Changing Control of Schools
In the future, central control of education by Government will give way to innovation and leadership at the individual school level. Sam Freedman, Head of Education at think-tank Policy Exchange, outlines his ideas.
When Tony Blair explained his main priorities for government in 1996 as 'education, education, education' he formalised a developing consensus in British politics. Since James Callaghan's 'secret garden' speech in 1976 politicians from all parties have attempted to intervene, with increasing regularity, in the education system to try to boost standards. The 1988 Education Reform Act remains the most significant of these interventions; giving us the National Curriculum, CTCs and grant-maintained schools (which later morphed into academies and foundation schools), Ofsted, national key stage assessments, nominal parental choice and league tables. Since then a further 20 Education Acts have built on this initial framework.
These developments were, I believe, partly the result of a shift in thinking about the purpose of education from being a necessary right that government had to fund to being a direct investment in economic growth and, therefore, crucial to the future wealth and security of the country. In the early 1950s Churchill did not consider education important enough to require a seat in the cabinet (he also famously believed that 'my education was only interrupted by my schooling'). By the 1980s education was considered an important investment - now it is considered a vital one. (It is notable that two of the three party spokesmen on schools - Ed Balls and David Laws - are economists by training.) Gordon Brown has, perhaps unsurprisingly, been one of the most ardent political believers in the direct economic relationship between education and financial growth and this has driven much of the policy agenda, with the new 'specialised diplomas' designed to provide training for specific careers coming on-stream this year and functional skills assessments starting next year. The Conservatives remain somewhat more committed to education for its own sake, but still see education primarily as the best way of achieving other desirable goals like social mobility.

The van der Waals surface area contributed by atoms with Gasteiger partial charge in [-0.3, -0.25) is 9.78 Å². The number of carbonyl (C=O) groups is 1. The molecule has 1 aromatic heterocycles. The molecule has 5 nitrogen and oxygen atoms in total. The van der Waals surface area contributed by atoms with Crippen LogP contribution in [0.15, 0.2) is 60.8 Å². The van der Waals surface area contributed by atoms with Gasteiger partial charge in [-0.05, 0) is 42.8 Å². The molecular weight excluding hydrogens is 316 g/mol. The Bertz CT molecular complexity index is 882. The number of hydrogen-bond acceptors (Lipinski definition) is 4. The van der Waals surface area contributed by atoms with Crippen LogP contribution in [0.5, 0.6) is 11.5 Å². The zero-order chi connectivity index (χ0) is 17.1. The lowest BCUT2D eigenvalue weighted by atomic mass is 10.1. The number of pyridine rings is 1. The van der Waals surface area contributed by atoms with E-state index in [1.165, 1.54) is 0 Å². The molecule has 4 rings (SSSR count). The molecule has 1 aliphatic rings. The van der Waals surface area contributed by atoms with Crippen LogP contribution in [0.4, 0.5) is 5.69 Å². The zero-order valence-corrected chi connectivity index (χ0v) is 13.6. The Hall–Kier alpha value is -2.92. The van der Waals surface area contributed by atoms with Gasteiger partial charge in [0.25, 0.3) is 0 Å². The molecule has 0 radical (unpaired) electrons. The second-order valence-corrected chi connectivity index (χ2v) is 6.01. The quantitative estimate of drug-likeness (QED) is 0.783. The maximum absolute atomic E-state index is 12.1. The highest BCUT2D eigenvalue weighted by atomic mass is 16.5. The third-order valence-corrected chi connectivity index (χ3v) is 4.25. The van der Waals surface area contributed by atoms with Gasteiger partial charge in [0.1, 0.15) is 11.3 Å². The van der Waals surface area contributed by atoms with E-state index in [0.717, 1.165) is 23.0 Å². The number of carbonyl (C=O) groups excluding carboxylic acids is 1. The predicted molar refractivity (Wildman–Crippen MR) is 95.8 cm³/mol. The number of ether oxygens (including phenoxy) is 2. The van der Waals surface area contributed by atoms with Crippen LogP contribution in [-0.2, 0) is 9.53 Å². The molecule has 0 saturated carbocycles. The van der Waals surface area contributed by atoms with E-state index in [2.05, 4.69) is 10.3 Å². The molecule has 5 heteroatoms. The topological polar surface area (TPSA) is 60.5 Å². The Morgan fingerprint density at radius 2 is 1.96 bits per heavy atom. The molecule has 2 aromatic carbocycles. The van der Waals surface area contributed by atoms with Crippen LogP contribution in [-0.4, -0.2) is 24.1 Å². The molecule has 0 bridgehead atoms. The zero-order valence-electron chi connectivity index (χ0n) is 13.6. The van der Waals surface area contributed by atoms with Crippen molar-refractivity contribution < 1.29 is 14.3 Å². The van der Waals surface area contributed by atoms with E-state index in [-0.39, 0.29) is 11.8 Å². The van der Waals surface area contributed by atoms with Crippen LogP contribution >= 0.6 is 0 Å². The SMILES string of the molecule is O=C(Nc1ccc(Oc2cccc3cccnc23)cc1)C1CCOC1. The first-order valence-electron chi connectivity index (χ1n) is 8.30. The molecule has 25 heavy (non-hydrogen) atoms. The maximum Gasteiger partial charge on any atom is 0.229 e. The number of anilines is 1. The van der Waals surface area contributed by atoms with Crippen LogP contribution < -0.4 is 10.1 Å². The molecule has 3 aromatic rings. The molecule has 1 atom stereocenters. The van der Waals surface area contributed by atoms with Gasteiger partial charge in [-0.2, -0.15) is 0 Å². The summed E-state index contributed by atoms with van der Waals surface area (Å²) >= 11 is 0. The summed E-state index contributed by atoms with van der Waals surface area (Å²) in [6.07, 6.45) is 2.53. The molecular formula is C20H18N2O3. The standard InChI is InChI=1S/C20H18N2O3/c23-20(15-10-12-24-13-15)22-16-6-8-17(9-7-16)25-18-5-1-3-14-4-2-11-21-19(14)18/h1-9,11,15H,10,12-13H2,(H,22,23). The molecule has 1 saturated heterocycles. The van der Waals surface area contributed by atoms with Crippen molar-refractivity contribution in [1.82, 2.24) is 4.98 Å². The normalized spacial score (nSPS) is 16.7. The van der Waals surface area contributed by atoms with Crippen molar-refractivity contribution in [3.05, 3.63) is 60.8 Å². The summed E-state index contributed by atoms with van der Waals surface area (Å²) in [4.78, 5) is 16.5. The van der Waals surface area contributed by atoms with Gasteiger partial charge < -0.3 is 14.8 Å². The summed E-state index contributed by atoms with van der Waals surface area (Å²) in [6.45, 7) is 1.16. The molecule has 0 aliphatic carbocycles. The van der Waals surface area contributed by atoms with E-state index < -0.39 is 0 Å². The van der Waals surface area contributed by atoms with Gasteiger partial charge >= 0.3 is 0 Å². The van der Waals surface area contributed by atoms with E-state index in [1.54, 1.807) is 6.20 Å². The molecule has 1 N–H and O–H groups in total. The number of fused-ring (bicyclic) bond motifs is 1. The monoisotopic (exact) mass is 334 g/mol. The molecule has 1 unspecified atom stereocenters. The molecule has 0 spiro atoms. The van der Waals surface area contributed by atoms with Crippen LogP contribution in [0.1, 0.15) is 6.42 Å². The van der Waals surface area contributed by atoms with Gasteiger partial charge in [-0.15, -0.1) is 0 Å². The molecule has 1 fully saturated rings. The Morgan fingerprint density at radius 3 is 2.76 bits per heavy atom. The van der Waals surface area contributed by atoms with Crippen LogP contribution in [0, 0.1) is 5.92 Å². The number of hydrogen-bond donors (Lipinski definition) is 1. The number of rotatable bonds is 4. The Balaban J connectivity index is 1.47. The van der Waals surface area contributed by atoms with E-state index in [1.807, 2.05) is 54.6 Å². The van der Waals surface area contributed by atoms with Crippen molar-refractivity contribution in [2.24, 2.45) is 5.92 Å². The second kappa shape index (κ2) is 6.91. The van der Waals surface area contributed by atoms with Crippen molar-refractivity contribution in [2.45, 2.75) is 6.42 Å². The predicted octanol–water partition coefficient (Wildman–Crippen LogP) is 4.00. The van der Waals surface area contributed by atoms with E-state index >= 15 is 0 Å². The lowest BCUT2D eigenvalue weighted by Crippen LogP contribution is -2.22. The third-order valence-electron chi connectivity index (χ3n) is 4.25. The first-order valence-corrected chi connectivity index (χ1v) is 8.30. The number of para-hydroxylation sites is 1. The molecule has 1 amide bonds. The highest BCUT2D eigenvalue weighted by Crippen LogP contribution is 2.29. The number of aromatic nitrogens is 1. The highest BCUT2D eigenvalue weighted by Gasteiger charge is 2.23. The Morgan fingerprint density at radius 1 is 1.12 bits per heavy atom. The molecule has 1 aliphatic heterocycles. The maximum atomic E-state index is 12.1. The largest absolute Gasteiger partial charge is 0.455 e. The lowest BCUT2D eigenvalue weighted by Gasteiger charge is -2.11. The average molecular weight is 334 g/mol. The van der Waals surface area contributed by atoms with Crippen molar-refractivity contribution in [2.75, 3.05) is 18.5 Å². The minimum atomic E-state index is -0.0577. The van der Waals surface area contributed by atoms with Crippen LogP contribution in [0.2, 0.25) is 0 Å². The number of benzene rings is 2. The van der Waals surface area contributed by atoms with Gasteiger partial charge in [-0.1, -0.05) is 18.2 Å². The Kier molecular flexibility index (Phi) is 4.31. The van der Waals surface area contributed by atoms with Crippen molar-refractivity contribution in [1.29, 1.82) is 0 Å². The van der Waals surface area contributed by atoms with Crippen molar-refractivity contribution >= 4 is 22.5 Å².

This politicisation of education has been a mixed blessing for schools in the state sector. On the one hand they have seen massive increases in spending, especially in the last eleven years when it has more than doubled. More than #50 billion has been committed, by this government, to rebuilding every secondary school in the country and half the primary schools by 2020. There has also been increased investment in areas like teacher training (especially Teach First) and behaviour management which have had a positive impact. However, they have also had to operate in an environment of permanent revolution, with successive governments making constant changes to the system. In the last year alone state secondary schools have had to, amongst other things, retrain staff to teach the diplomas; prepare for functional skills assessments and A*s at A Level; deal with the sudden and abrupt withdrawal of Key Stage 3 exams in the middle of the school year and start-up behaviour partnerships. The unfortunate 638 who had fewer than 30% of pupils scoring five good GCSEs including English and Maths in 2007 have also been put through the National Challenge process which has meant more advisors and consultants (all state secondaries already have to have a School Improvement Partner).
The overall impact has been negative, with too many state schools now terrified of innovating or using their initiative lest it lead it to more interference from the centre. There is widespread teaching to tests and less attention given to truly gifted students or to those really struggling. This is a question of the atmosphere created by high-stakes testing, and constant interventions designed with the media in mind, more than anything else. The National Curriculum and rules over teacher pay and conditions both actually give considerable freedom to innovate but there is only risk - and little value - in doing so. Many headteachers feel that their leeway to operate is narrower than is actually the case because of the environment in which they have to operate. Notably the vast majority of requests made to the DCSF 'innovation unit', which can suspend legislation for individual schools allowing them to experiment, were for changes that heads were already allowed to make under existing laws.
The one significant policy that has worked against this increase in 'command and control' from central government has been the academies programme. This was initiated in 2000 by Tony Blair's education guru Andrew (now Lord) Adonis after he visited one of the few City Technology Colleges built by the Conservatives in the early 1990s and saw how the combination of external sponsorship and freedom from government provided an impetus for innovation and excellence. Academies are state-funded but legally independent secondary schools run by a sponsor, who can be an individual, university, fee-paying school or educational charity. The sponsor appoints the majority of governors who then have considerable freedom over their curriculum and can set their own pay and conditions for teachers (though they cannot select academically or charge any fees). There are now 133 open with a target of at least another 267. While most have used some of their freedoms their success (and they are improving twice as fast as other kinds of state schools) has been largely due to the influence of the sponsors, the injection of new leadership and freedom from local and central government interference.